A new incident occurred between residents of Tajik and Kyrgyz border areas after a group of Kyrgyz nationals accompanied by armed Kyrgyz border guards crossed into Tajik territory near the village of Lakkon in Isfara district.

Iqbol Ilyoszoda, a spokesman for the Isfara mayor’s office, says 200 residents of the village of Ravat in Kyrgyzstan’s Batken district accompanied by armed Kyrgyz border guards yesterday crossed into Tajik territory near the village of Lakkon.  According to him, Tajik border guards made a warning shot in the air.  

“The goal of residents of the Ravat village was to capture Tajik territory.  This territory is even not disputed and located in the territory of Tajikistan,” Ilyoszoda noted.  

He further added that ten days ago six armed Kyrgyz nationals illegally crossed into Tajik territory.  

“This is another provocation made by the Kyrgyz side and it impedes work of the interstate commission for delimitation and demarcation of the mutual border,” the spokesman stressed.

According to him, residents of the Kyrgyz village of Chontala are continuing to build homes and other infrastructure near the disputed parts of the border.  

Tajikistan’s border service refrained from commenting on the incident.  

Meanwhile, Kyrgyz media reports say the clash between residents of the Kyrgyz village of Karabak and Tajik border guards took place at the cemetery, which is located in Tajik territory some 150 meters from a conditional boundary line.  This area has not yet been inventoried but it is actually used by Kyrgyz nationals, according to 24.kg.  

Residents of the village of Karabak were reportedly making memorial prayers when Tajik border guards came.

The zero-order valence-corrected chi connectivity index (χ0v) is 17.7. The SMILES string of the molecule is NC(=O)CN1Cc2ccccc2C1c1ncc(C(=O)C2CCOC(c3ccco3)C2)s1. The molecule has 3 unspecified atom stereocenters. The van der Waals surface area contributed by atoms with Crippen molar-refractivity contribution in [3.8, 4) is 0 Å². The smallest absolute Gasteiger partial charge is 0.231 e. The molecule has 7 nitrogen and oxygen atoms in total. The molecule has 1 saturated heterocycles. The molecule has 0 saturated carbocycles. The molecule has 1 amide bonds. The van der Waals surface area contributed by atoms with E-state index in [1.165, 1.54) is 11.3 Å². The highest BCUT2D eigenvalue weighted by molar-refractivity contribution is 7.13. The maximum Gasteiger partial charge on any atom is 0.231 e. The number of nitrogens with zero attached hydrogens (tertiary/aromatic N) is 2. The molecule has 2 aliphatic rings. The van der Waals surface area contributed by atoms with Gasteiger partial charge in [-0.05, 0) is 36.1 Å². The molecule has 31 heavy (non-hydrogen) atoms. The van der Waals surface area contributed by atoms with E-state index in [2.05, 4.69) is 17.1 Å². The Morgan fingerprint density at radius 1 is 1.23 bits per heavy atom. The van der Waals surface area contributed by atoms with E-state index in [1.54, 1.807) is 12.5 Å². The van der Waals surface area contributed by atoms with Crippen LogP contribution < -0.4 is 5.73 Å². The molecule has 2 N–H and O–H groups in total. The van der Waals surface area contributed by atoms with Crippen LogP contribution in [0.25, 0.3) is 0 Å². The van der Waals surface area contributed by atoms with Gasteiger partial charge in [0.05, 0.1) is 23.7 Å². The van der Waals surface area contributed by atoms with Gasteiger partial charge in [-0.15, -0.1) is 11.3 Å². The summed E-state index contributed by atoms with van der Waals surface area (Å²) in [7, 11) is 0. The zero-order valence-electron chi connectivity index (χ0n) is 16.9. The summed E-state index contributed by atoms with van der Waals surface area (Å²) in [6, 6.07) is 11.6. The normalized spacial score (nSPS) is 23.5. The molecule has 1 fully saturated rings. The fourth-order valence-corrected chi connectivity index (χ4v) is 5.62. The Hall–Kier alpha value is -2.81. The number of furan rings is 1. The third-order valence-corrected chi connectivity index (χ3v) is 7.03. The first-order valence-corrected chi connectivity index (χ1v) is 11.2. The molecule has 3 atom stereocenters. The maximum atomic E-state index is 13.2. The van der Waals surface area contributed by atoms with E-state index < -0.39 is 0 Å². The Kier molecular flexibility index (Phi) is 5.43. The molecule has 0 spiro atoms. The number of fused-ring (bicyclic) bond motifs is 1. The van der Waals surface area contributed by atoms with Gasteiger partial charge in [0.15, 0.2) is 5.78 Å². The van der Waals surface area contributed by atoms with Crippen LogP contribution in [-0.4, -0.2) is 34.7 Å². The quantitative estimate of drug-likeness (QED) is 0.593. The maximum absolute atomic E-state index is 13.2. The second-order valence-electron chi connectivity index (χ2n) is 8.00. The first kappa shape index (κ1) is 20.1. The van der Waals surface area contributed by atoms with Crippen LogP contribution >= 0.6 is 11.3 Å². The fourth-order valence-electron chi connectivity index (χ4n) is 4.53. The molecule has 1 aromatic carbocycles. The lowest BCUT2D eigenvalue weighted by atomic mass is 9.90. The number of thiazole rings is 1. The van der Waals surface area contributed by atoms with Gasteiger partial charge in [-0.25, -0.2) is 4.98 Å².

“People demanded that the border guards leave the cemetery.  Border representatives of both countries came to the site to resolve the conflict,” 24.kg reported citing Kyrgyzstan’s border service.  

Negotiations are under way and explanatory work is being carried out among residents of border areas.  

Recall, the previous incident near a disputed segment of the Kyrgyz-Tajik border that increased tension in the volatile area took place on April 23. 

Kyrgyzstan’s State Border Service said on April 23 that a Tajik man in the village of Tojikon forcibly took an eight-year-old Kyrgyz boy from the adjacent Kyrgyz village of Ak-Sai into Tajik territory.

According to Kyrgyz officials, the boy was returned to Kyrgyz authorities in 30 minutes and at least 50 local Kyrgyz men and women demonstrated in Ak-Sai to voice anger over the incident.

Residents of the village of Tojikon said that the incident was the result of a new standoff between ethnic Kyrgyz and ethnic Tajiks living close to the disputed part of the border.

Residents of the Kyrgyz village reportedly blocked a road crossing the area and vandalized several Tajik vehicles, while Tajik men broke a window of a car with a Kyrgyz license plate.

The incident occurred weeks after two Tajik men were shot dead and several were injured in clashes between Kyrgyz and Tajiks after Kyrgyzstan restarted construction work on a controversial road.

Kyrgyzstan has been attempting to build a new stretch of road in the area for years, stopping and restarting construction work repeatedly while negotiators from the two countries try to reach a formal border delineation agreement.

Tajikistan insists the proposed path of the road cuts through disputed territory, and that the road should not be built until a deal is reached on the exact location of the border.

Almost half of the 976-kilometer border between Tajikistan and Kyrgyzstan remains undelineated.